Scientists around the world are concentrated on the two main problems of the industry. The first is environmental degradation -- both above and below ground. The second is new, more efficient extraction technologies. The Biocontrol Lab now works on replacing synthetic surfactants with their biological analogues.
Lab Head, Associate Professor at the Institute of Environmental Sciences Polina Galitskaya explains, "Microbes have endless potential, and we have just learnt to use some of them. One of the areas for that is oil recovery. Some microorganisms produce surfactants -- essentially the same as synthetic ones but less toxic, easily biodegradable and therefore not dangerous to the environment".
Surfactants serve to reduce interfacial tension. Due to that oil becomes less viscous and fluid, so less energy is required to extract it. However, surfactants also have side effects, such as the degradation of oil quality. Microbes can synthesize several types of surfactants depending on external conditions. They are more universal and flexible.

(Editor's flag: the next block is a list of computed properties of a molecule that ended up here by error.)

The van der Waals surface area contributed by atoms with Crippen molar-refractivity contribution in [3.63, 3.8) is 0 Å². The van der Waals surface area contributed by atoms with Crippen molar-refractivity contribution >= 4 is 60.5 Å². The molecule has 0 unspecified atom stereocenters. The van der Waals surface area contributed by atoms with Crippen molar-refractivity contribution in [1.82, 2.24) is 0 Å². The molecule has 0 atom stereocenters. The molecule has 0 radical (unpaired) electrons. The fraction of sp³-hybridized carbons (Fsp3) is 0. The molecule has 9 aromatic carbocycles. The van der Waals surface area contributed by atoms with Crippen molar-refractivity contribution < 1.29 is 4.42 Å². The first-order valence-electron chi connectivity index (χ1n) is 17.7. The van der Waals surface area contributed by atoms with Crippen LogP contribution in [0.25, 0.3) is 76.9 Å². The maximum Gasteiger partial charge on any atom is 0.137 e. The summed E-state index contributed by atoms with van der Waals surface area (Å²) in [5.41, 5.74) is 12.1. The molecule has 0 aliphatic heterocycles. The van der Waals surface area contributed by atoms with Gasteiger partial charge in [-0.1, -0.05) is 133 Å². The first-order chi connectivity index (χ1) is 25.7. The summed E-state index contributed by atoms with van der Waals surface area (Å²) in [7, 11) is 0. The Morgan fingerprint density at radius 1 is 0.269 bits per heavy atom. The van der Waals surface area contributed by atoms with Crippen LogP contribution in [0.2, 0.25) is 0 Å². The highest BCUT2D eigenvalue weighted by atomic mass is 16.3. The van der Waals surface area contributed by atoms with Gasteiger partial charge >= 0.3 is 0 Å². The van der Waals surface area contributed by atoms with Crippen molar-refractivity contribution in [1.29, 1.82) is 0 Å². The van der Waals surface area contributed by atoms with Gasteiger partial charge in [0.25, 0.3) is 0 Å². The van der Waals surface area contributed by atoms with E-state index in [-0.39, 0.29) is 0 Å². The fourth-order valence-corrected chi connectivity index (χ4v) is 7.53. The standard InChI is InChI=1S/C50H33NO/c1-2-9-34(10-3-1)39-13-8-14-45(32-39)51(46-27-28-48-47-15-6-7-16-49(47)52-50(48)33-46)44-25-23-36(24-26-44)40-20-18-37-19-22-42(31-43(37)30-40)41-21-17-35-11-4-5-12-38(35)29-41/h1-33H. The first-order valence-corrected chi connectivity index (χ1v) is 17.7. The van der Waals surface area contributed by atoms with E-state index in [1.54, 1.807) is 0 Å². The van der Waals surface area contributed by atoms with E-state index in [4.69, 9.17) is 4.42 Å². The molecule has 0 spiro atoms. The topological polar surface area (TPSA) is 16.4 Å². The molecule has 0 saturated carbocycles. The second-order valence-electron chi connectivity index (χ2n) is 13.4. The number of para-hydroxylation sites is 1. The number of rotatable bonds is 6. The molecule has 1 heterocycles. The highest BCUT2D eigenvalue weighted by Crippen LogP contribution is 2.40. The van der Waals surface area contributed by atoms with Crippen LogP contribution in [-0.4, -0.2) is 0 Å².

Dr. Galitskaya adds, "We cooperate with Mirrico on this project. The company specializes in chemical products for upstream, and this cooperation has a positive influence on our research. There are some issues that we have not even approached. Mirrico's representatives posed a question: what are maximum pressure and temperature parameters for these surfactants? We are looking into that now together with the Institute of Geology and Petroleum Technologies - they have the necessary equipment".
The group often works together with Martin Romantschuk, Professor of Environmental Biotechnology at the University of Helsinki. He tests the newly discovered surfactants in the Arctic.
The Biocontrol Lab has achieved some impressive results and plans to work further on finding ways to protect the environment while making progress in industrial technologies.
Energy & Fuels